In a recent editorial, martial arts icon and conservative commentator Chuck Norris pointed out why he believes Barack Obama’s response to the threat of Islamic terrorists based in Iraq and Syria is woefully inadequate.
Islamic State, also known as ISIS, has grown in its reach and influence over the past several months and, according to some experts, poses an imminent danger to the U.S. As it stands, the terror network has already claimed credit for the brutal beheading of two Americans in addition to countless other casualties of its vicious Middle East campaign.
Norris explained that the group consists of three times as many militants as previous reports estimated, citing the fallacy of Obama’s characterization of the group as “a JV team.”
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While he has publicly rebuked the violent methods used by ISIS terrorists, Obama’s prescribed reaction consists of an effort some – including Norris – believe will only embolden the brutal organization.
“The point and problem is,” Norris wrote, “if the commander in chief doesn’t believe the enemies of a free world are a real danger, he will recklessly endanger us by his policies of ignorance, avoidance and a lack of offensive interception.”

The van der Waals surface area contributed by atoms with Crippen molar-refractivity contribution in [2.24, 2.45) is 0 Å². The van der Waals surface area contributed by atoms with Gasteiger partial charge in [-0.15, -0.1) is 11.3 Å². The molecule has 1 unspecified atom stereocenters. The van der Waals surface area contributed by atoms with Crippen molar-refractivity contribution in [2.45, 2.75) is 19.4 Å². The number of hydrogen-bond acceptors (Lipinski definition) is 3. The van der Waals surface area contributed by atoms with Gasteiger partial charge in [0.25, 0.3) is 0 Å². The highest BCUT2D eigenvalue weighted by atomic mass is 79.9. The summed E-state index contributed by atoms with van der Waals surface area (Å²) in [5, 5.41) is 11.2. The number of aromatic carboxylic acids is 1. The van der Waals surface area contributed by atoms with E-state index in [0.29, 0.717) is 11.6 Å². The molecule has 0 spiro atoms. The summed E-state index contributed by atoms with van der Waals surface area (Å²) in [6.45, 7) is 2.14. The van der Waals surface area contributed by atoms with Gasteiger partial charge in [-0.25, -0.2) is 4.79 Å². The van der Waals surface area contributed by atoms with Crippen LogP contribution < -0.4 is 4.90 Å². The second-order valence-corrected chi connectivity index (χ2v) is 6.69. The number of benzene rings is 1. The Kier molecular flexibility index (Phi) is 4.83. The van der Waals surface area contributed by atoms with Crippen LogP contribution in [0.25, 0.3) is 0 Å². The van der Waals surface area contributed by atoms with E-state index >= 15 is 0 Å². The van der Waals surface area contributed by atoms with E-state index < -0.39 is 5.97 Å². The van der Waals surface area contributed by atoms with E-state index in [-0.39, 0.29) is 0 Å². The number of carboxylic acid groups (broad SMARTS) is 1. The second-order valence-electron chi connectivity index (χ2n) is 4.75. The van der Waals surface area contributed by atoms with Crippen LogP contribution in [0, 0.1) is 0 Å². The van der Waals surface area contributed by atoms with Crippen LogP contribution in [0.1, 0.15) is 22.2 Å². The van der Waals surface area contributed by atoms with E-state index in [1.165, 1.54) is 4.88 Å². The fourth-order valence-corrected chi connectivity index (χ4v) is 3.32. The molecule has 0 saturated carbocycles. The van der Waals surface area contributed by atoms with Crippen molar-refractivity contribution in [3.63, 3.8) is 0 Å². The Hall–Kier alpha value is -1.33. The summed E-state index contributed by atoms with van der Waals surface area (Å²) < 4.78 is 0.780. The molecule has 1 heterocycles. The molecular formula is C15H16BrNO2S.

He described Obama’s plan as “blissful appeasement and too-little-too-late interception” in the same vein as United Kingdom Prime Minister Neville Chamberlain’s response to Nazism and President Jimmy Carter’s approach to the ayatollahs in Iran.
“Tragic tipping points with Islamic and other extremists are not new,” he continued. “What’s often overlooked, however, is how such inept political moves – or lack thereof – can gravely alter the course of human history and jeopardize the stability and safety of civilizations.”
Norris cited an eighth century battle fought in France during which an imposing Islamic army was defeated, thus preventing a takeover of Europe.
“As the West – and particularly, the U.S. – squares off against the barbaric Islamic State,” he concluded, “could we be facing another tipping point in the course of the world? Will we – like those in the battle of the Tours – rise to the occasion or cower in retreat and isolation?”